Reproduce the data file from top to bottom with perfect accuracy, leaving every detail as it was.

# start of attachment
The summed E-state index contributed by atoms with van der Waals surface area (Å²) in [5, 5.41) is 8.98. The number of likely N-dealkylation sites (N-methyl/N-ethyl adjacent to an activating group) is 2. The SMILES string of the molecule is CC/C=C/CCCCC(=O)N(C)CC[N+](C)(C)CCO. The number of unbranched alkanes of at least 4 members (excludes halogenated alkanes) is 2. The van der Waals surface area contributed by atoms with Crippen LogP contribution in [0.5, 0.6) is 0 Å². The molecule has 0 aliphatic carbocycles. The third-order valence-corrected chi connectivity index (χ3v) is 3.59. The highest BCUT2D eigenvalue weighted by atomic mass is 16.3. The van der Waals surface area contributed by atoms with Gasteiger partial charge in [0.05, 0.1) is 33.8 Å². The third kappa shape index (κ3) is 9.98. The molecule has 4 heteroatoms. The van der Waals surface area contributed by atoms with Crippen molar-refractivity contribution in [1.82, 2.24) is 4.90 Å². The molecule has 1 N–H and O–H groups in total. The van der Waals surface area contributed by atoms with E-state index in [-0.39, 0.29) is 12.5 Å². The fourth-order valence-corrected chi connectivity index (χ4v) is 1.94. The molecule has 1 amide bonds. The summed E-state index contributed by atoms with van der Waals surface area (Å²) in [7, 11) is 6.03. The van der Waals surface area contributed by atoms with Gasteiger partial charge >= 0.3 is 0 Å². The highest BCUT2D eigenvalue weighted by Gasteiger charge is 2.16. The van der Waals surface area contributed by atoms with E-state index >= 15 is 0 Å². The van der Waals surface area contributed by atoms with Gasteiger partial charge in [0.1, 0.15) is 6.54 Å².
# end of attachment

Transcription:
The summed E-state index contributed by atoms with van der Waals surface area (Å²) in [5, 5.41) is 8.98. The number of likely N-dealkylation sites (N-methyl/N-ethyl adjacent to an activating group) is 2. The SMILES string of the molecule is CC/C=C/CCCCC(=O)N(C)CC[N+](C)(C)CCO. The number of unbranched alkanes of at least 4 members (excludes halogenated alkanes) is 2. The van der Waals surface area contributed by atoms with Crippen LogP contribution in [0.5, 0.6) is 0 Å². The molecule has 0 aliphatic carbocycles. The third-order valence-corrected chi connectivity index (χ3v) is 3.59. The highest BCUT2D eigenvalue weighted by atomic mass is 16.3. The van der Waals surface area contributed by atoms with Gasteiger partial charge in [0.05, 0.1) is 33.8 Å². The third kappa shape index (κ3) is 9.98. The molecule has 4 heteroatoms. The van der Waals surface area contributed by atoms with Crippen molar-refractivity contribution in [1.82, 2.24) is 4.90 Å². The molecule has 1 N–H and O–H groups in total. The van der Waals surface area contributed by atoms with E-state index in [-0.39, 0.29) is 12.5 Å². The fourth-order valence-corrected chi connectivity index (χ4v) is 1.94. The molecule has 1 amide bonds. The summed E-state index contributed by atoms with van der Waals surface area (Å²) in [7, 11) is 6.03. The van der Waals surface area contributed by atoms with Gasteiger partial charge >= 0.3 is 0 Å². The highest BCUT2D eigenvalue weighted by Gasteiger charge is 2.16. The van der Waals surface area contributed by atoms with E-state index >= 15 is 0 Å². The van der Waals surface area contributed by atoms with Gasteiger partial charge in [0.1, 0.15) is 6.54 Å².